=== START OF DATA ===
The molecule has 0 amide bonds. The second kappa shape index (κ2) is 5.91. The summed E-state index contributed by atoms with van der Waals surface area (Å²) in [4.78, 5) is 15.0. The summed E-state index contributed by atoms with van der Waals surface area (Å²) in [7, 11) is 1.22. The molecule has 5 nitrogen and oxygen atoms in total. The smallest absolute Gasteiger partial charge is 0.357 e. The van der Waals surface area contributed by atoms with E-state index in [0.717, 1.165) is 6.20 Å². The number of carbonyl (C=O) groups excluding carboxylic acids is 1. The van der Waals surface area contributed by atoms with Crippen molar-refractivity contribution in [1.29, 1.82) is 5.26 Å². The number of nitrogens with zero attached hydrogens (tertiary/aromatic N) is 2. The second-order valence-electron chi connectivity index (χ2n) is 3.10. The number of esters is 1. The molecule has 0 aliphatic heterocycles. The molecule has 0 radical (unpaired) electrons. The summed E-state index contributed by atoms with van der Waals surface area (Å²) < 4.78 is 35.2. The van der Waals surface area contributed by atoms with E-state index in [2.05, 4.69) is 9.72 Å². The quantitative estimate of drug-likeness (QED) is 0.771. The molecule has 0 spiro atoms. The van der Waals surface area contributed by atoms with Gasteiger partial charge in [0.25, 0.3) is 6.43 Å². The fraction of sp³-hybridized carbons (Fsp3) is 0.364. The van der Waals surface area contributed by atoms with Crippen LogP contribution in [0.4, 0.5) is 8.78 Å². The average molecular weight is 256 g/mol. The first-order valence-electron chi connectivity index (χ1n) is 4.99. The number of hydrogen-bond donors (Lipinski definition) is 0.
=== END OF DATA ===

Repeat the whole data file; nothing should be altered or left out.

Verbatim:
The molecule has 0 amide bonds. The second kappa shape index (κ2) is 5.91. The summed E-state index contributed by atoms with van der Waals surface area (Å²) in [4.78, 5) is 15.0. The summed E-state index contributed by atoms with van der Waals surface area (Å²) in [7, 11) is 1.22. The molecule has 5 nitrogen and oxygen atoms in total. The smallest absolute Gasteiger partial charge is 0.357 e. The van der Waals surface area contributed by atoms with E-state index in [0.717, 1.165) is 6.20 Å². The number of carbonyl (C=O) groups excluding carboxylic acids is 1. The van der Waals surface area contributed by atoms with Crippen molar-refractivity contribution in [1.29, 1.82) is 5.26 Å². The number of nitrogens with zero attached hydrogens (tertiary/aromatic N) is 2. The second-order valence-electron chi connectivity index (χ2n) is 3.10. The number of esters is 1. The molecule has 0 aliphatic heterocycles. The molecule has 0 radical (unpaired) electrons. The summed E-state index contributed by atoms with van der Waals surface area (Å²) < 4.78 is 35.2. The van der Waals surface area contributed by atoms with E-state index in [2.05, 4.69) is 9.72 Å². The quantitative estimate of drug-likeness (QED) is 0.771. The molecule has 0 spiro atoms. The van der Waals surface area contributed by atoms with Gasteiger partial charge in [0.25, 0.3) is 6.43 Å². The fraction of sp³-hybridized carbons (Fsp3) is 0.364. The van der Waals surface area contributed by atoms with Crippen LogP contribution in [0.4, 0.5) is 8.78 Å². The average molecular weight is 256 g/mol. The first-order valence-electron chi connectivity index (χ1n) is 4.99. The number of hydrogen-bond donors (Lipinski definition) is 0.